[....]Some of my close friends have been skeptical of what we can achieve by participating in this election considering the current situation in China. My response to that is as least we can let many people see what a real ballot looks like for the first time. I’ve often heard people claiming they are Chinese citizens–but how can you prove it? A national identity card can only prove that the cooking knife belongs to you so it’ll be easier for the police to track you down for murder. A real estate title can only prove that you’ve rented the world’s most expensive but fragile housing. A birth certificate can only prove that you’ve been abandoned by the world’s largest human resource organization and need to pay high educational expenses, medical bills, and gas prices till the day you die. What? A death certificate? Sorry, but you can only rest (peacefully) underground for 20 years. You cannot prove you belong to this country for the 70 years you live above the ground, and you cannot even be a ghost of this country for 20 years of resting underground.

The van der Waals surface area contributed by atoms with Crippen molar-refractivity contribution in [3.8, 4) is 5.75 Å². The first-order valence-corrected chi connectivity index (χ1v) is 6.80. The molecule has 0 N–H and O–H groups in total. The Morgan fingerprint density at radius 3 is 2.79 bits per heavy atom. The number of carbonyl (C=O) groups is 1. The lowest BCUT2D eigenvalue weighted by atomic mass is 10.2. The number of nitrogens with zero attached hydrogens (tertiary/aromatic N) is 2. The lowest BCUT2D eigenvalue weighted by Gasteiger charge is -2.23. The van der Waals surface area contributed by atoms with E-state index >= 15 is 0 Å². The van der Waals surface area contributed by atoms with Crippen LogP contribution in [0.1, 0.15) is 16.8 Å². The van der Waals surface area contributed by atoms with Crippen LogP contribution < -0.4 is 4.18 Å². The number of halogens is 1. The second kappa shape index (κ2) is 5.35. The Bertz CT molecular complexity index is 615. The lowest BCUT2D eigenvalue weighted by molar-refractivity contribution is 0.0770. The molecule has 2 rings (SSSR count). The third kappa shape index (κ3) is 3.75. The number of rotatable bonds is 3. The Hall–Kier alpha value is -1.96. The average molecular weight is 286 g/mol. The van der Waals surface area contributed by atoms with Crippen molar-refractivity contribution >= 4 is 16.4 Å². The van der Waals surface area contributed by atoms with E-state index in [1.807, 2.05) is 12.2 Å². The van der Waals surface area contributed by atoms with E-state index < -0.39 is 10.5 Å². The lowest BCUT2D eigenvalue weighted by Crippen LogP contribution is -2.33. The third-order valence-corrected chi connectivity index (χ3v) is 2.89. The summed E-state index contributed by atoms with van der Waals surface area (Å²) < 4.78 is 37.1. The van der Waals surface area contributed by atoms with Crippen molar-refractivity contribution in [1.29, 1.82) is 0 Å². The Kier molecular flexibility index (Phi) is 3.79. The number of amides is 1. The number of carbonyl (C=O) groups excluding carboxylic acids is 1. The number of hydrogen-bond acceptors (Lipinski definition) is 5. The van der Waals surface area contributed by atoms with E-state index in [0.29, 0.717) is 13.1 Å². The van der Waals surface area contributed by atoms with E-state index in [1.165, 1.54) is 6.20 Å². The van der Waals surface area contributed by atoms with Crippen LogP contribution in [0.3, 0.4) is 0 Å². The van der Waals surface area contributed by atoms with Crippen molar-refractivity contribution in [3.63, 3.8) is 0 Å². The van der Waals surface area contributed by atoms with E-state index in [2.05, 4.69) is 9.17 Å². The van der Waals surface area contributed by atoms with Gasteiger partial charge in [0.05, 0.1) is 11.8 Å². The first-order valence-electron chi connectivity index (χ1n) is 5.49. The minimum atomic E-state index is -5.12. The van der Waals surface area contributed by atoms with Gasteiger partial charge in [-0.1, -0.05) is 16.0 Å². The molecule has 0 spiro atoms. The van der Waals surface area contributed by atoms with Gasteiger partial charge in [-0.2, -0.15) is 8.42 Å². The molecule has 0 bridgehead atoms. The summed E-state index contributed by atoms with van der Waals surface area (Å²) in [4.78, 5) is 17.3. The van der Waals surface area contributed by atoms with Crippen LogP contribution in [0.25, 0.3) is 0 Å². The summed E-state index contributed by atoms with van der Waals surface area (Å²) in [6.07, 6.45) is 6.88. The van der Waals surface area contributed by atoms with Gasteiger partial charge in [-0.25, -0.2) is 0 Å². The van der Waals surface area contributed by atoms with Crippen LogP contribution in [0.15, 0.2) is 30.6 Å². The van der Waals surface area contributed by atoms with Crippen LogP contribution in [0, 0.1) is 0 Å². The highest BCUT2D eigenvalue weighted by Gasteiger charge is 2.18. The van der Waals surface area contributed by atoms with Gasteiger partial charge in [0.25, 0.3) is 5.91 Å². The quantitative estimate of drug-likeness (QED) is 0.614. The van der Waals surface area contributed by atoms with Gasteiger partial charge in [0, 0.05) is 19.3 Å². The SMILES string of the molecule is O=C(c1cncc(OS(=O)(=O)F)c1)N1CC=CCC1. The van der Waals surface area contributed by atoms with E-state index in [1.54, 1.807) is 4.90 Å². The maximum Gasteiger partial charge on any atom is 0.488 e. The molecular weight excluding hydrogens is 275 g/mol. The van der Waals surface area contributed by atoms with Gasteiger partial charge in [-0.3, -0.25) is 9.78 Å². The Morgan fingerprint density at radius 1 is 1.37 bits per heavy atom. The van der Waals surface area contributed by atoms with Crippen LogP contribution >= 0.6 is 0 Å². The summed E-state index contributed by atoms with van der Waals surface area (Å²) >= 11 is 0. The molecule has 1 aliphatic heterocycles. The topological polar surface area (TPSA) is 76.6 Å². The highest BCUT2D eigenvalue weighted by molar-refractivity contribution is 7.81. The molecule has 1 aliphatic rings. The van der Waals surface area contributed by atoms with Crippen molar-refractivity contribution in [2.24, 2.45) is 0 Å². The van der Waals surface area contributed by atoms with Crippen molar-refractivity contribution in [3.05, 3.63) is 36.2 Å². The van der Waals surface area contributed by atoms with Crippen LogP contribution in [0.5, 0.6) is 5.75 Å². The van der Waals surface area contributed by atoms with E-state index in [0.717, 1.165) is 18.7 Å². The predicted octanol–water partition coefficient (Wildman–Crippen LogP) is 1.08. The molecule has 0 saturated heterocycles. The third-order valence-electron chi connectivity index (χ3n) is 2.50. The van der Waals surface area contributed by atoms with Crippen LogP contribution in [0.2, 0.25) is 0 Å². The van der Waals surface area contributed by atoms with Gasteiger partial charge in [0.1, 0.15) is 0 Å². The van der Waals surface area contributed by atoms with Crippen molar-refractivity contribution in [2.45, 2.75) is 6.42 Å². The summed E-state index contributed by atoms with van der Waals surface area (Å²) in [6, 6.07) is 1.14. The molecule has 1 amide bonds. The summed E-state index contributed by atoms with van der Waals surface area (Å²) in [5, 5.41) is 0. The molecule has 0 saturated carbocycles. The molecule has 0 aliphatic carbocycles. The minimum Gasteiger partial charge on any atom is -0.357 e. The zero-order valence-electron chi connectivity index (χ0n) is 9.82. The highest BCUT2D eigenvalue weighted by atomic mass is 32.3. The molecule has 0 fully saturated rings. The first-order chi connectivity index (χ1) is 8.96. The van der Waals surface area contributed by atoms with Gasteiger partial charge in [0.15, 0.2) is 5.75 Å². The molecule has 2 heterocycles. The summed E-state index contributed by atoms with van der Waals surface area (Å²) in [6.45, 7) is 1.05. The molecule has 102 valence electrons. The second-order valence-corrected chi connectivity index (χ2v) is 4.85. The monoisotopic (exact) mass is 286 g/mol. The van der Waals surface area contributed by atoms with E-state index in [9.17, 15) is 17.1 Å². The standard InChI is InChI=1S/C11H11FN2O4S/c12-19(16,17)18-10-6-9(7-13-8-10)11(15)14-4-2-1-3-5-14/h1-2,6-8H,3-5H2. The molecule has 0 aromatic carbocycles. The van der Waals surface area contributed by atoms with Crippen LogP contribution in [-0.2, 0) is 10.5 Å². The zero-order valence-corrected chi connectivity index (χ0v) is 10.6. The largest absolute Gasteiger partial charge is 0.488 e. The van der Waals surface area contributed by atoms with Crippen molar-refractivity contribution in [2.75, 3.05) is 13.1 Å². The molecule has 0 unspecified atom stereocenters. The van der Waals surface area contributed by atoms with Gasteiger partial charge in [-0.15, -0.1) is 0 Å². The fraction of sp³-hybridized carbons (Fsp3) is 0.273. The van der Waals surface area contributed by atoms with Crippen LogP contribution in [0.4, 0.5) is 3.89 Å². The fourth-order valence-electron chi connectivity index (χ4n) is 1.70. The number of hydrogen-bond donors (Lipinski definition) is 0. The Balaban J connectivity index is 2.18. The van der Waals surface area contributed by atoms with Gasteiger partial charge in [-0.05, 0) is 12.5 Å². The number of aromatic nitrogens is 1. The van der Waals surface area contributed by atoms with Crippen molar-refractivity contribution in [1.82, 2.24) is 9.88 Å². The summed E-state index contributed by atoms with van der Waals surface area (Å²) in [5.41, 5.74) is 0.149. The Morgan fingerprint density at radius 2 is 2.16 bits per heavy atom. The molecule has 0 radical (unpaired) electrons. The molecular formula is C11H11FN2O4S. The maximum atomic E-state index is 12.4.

[....]An anonymous Internet user has a very good point here: If you really perceive ballots as decorations, then they will be.


A dialogue between Cao Tian, independent Guangzhou mayoral candidate, who is running under the same pretenses, and a friend who is a CCP official:

For the nation’s progress, [I] am willing to pay any price, including my life. The future of China’s reforms is uncertain and filled with challenges. If there are [figurative] land mines, then let those of us [born] after the 60s should go forward first and set an example for the post 80s and 90s [generations][...]there is one thing that I still want. It’s what the Mafei county chief said in the movie “ Let the Bullets Fly.” He said that his government was there in Echeng to ensure three things: fairness, fairness and f**king fairness....

If I die before accomplishing my objective, then I will tell my young daughter: after I am dead, burn a ballot on my grave.


From Han Han, China's most popular blogger and legendary smartass, on CCP propaganda shills: